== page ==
"It's a shame though because it really did offer something different for people living here and we were willing it to succeed. We went three our four times and really liked what they'd done with the place. We wanted to support places in Withington instead of always going to Burton Road."
The couple say they also like Withington Public Hall, and rarely go into Manchester city centre anymore - partly to do with how expensive it is.
Despite the closure of one of their favourite drinking spots, Debbie and David said they wouldn't want to live anywhere else. "We've got such a good variety of places and diverse range of restaurants here, and it's nice because you can walk everywhere," they said.
Nancy and Jack, who are both students in Manchester, spend most of their time around Withington high street in the week, and will usually head to Northern Quarter at the weekend.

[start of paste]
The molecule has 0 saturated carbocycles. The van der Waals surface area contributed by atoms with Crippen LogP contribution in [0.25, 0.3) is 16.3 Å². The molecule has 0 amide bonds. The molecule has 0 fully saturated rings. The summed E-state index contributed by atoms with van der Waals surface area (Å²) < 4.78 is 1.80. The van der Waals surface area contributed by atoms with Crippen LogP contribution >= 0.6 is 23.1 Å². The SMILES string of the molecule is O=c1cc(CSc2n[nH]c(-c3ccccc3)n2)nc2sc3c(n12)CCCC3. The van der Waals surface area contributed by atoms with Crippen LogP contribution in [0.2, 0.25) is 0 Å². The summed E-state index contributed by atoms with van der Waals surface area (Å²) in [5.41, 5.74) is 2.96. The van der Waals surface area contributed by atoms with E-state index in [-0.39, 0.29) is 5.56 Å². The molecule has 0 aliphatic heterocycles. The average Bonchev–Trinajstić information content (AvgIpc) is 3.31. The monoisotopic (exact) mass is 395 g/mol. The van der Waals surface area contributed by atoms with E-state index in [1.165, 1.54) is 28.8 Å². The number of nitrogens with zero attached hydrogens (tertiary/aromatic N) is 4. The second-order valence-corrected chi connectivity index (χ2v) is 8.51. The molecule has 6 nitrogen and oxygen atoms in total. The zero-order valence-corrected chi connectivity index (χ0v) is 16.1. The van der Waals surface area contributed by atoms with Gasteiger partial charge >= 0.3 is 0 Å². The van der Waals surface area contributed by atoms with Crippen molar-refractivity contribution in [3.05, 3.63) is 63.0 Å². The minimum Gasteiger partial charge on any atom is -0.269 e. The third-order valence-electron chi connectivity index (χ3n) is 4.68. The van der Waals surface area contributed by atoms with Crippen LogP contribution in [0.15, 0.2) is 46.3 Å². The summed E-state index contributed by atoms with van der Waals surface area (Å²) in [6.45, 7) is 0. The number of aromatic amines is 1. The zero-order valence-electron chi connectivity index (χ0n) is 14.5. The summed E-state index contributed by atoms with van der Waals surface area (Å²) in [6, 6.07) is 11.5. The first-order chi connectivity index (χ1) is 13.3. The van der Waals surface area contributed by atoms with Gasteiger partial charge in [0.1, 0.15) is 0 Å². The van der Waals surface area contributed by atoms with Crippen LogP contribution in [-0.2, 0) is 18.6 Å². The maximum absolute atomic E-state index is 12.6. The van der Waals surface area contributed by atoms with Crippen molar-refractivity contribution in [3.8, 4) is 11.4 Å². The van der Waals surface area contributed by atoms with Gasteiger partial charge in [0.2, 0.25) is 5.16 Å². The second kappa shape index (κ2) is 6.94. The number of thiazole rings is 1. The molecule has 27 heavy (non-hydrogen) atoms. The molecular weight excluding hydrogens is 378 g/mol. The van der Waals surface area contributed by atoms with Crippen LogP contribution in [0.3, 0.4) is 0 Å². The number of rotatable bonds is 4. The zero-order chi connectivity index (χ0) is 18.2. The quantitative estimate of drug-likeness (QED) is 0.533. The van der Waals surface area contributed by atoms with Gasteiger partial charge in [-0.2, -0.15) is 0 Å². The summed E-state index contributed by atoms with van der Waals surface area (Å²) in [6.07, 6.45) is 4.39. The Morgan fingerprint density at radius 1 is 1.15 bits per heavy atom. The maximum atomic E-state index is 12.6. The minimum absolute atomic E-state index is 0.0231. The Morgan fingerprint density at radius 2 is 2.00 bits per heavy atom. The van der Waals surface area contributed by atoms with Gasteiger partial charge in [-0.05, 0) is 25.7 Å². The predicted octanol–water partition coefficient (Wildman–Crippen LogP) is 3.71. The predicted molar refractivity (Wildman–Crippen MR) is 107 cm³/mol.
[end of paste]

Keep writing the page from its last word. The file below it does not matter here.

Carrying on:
"If it's in the week we have more a chilled one and we'd go to Southside, the Vic, Fuel, the Orion and Red Lion. On a weekend we'd go to Northern Quarter," Nancy said.
"I went to Libertine once with my family. I think it was a bit too bougie for a student area. I do think we need something like an Aldi here though not just the Sainsbury's and Co-op. We need somewhere cheaper. I try to go to the Lidl near uni but it's a bit annoying and it would be useful if there was something closer."
Since the coronavirus pandemic, students Niamh, 23, and Kate, 22, say they spend more time in local pubs around Withington, than they do in Manchester city centre.
"We usually go the Orion," they said. "We never went to Libertine, it kind of felt a bit out place here. Our friends who work usually go out in the city centre so we might meet them there."
For students Trystan and Josh, Haus in Fallowfield and Southside and the Red Lion are their go-to pubs. They say they'd intended to try out Libertine, but were saddened to hear it had already shut.